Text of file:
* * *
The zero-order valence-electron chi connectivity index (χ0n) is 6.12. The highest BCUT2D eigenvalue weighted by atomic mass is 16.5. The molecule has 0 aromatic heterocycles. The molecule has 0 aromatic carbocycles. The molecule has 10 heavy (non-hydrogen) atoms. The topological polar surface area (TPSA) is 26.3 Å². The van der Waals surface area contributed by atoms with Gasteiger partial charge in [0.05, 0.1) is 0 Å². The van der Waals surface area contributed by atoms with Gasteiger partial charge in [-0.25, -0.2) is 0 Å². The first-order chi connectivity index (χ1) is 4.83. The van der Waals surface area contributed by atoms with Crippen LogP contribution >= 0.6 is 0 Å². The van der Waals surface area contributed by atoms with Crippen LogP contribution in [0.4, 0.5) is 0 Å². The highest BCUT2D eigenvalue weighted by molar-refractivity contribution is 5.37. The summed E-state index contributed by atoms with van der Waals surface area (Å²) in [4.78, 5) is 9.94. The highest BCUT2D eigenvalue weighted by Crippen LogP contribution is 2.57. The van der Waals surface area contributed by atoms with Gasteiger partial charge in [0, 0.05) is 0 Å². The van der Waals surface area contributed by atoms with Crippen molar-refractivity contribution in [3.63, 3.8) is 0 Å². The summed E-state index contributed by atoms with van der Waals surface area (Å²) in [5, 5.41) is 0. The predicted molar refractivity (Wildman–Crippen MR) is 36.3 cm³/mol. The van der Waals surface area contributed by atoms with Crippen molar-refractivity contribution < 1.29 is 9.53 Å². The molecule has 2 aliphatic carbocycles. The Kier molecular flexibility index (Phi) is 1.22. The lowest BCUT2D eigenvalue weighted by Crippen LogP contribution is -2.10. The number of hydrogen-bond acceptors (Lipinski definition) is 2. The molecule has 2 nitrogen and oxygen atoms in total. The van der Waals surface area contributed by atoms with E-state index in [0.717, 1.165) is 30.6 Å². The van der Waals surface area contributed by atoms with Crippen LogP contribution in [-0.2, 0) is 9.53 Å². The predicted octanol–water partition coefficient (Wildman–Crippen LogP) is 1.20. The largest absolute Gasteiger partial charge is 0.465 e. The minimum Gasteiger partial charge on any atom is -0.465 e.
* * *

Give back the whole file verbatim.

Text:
The zero-order valence-electron chi connectivity index (χ0n) is 6.12. The highest BCUT2D eigenvalue weighted by atomic mass is 16.5. The molecule has 0 aromatic heterocycles. The molecule has 0 aromatic carbocycles. The molecule has 10 heavy (non-hydrogen) atoms. The topological polar surface area (TPSA) is 26.3 Å². The van der Waals surface area contributed by atoms with Gasteiger partial charge in [0.05, 0.1) is 0 Å². The van der Waals surface area contributed by atoms with Gasteiger partial charge in [-0.25, -0.2) is 0 Å². The first-order chi connectivity index (χ1) is 4.83. The van der Waals surface area contributed by atoms with Crippen LogP contribution >= 0.6 is 0 Å². The van der Waals surface area contributed by atoms with Crippen LogP contribution in [0.4, 0.5) is 0 Å². The highest BCUT2D eigenvalue weighted by molar-refractivity contribution is 5.37. The summed E-state index contributed by atoms with van der Waals surface area (Å²) in [4.78, 5) is 9.94. The highest BCUT2D eigenvalue weighted by Crippen LogP contribution is 2.57. The van der Waals surface area contributed by atoms with Gasteiger partial charge in [0, 0.05) is 0 Å². The van der Waals surface area contributed by atoms with Crippen molar-refractivity contribution in [3.63, 3.8) is 0 Å². The summed E-state index contributed by atoms with van der Waals surface area (Å²) in [5, 5.41) is 0. The predicted molar refractivity (Wildman–Crippen MR) is 36.3 cm³/mol. The van der Waals surface area contributed by atoms with Crippen molar-refractivity contribution < 1.29 is 9.53 Å². The molecule has 2 aliphatic carbocycles. The Kier molecular flexibility index (Phi) is 1.22. The lowest BCUT2D eigenvalue weighted by Crippen LogP contribution is -2.10. The number of hydrogen-bond acceptors (Lipinski definition) is 2. The molecule has 2 nitrogen and oxygen atoms in total. The van der Waals surface area contributed by atoms with E-state index in [0.717, 1.165) is 30.6 Å². The van der Waals surface area contributed by atoms with Crippen LogP contribution in [-0.2, 0) is 9.53 Å². The predicted octanol–water partition coefficient (Wildman–Crippen LogP) is 1.20. The largest absolute Gasteiger partial charge is 0.465 e. The minimum Gasteiger partial charge on any atom is -0.465 e.